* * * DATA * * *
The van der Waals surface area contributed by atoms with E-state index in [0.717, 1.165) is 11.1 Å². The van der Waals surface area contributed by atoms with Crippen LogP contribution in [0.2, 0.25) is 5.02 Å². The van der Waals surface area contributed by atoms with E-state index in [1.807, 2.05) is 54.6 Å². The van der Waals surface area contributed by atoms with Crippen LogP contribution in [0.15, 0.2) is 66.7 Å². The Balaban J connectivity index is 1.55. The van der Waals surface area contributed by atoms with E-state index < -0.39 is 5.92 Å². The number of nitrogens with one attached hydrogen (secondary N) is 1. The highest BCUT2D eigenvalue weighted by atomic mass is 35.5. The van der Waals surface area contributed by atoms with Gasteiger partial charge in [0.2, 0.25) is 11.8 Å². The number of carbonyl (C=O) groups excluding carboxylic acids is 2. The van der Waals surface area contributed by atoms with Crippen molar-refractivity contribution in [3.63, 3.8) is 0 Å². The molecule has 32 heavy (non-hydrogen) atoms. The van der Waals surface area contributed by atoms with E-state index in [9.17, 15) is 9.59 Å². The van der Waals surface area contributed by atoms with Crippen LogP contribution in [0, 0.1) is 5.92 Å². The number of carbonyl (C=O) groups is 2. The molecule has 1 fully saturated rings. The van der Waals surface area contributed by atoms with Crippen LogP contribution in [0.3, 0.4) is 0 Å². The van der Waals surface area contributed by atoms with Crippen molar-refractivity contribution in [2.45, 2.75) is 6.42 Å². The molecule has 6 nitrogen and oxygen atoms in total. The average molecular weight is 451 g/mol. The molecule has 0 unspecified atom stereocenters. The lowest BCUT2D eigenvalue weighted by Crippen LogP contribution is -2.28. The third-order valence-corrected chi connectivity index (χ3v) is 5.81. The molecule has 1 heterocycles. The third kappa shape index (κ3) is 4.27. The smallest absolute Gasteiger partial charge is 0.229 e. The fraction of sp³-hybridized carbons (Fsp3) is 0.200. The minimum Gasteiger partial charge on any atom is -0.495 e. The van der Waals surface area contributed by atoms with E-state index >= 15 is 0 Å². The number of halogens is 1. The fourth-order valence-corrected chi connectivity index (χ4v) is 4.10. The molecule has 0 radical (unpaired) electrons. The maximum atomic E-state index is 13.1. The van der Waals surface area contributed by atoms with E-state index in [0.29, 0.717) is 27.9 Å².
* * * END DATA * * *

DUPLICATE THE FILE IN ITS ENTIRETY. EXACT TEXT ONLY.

The van der Waals surface area contributed by atoms with E-state index in [0.717, 1.165) is 11.1 Å². The van der Waals surface area contributed by atoms with Crippen LogP contribution in [0.2, 0.25) is 5.02 Å². The van der Waals surface area contributed by atoms with E-state index in [1.807, 2.05) is 54.6 Å². The van der Waals surface area contributed by atoms with Crippen LogP contribution in [0.15, 0.2) is 66.7 Å². The Balaban J connectivity index is 1.55. The van der Waals surface area contributed by atoms with E-state index < -0.39 is 5.92 Å². The number of nitrogens with one attached hydrogen (secondary N) is 1. The highest BCUT2D eigenvalue weighted by atomic mass is 35.5. The van der Waals surface area contributed by atoms with Gasteiger partial charge in [0.2, 0.25) is 11.8 Å². The number of carbonyl (C=O) groups excluding carboxylic acids is 2. The van der Waals surface area contributed by atoms with Crippen molar-refractivity contribution in [3.63, 3.8) is 0 Å². The molecule has 32 heavy (non-hydrogen) atoms. The van der Waals surface area contributed by atoms with E-state index in [9.17, 15) is 9.59 Å². The van der Waals surface area contributed by atoms with Crippen LogP contribution in [0, 0.1) is 5.92 Å². The number of carbonyl (C=O) groups is 2. The molecule has 1 fully saturated rings. The van der Waals surface area contributed by atoms with Crippen LogP contribution in [0.3, 0.4) is 0 Å². The van der Waals surface area contributed by atoms with Crippen molar-refractivity contribution in [2.45, 2.75) is 6.42 Å². The molecule has 6 nitrogen and oxygen atoms in total. The average molecular weight is 451 g/mol. The molecule has 0 unspecified atom stereocenters. The lowest BCUT2D eigenvalue weighted by Crippen LogP contribution is -2.28. The third-order valence-corrected chi connectivity index (χ3v) is 5.81. The molecule has 1 heterocycles. The third kappa shape index (κ3) is 4.27. The smallest absolute Gasteiger partial charge is 0.229 e. The fraction of sp³-hybridized carbons (Fsp3) is 0.200. The minimum Gasteiger partial charge on any atom is -0.495 e. The van der Waals surface area contributed by atoms with E-state index >= 15 is 0 Å². The number of halogens is 1. The fourth-order valence-corrected chi connectivity index (χ4v) is 4.10. The molecule has 0 radical (unpaired) electrons. The maximum atomic E-state index is 13.1. The van der Waals surface area contributed by atoms with E-state index in [0.29, 0.717) is 27.9 Å².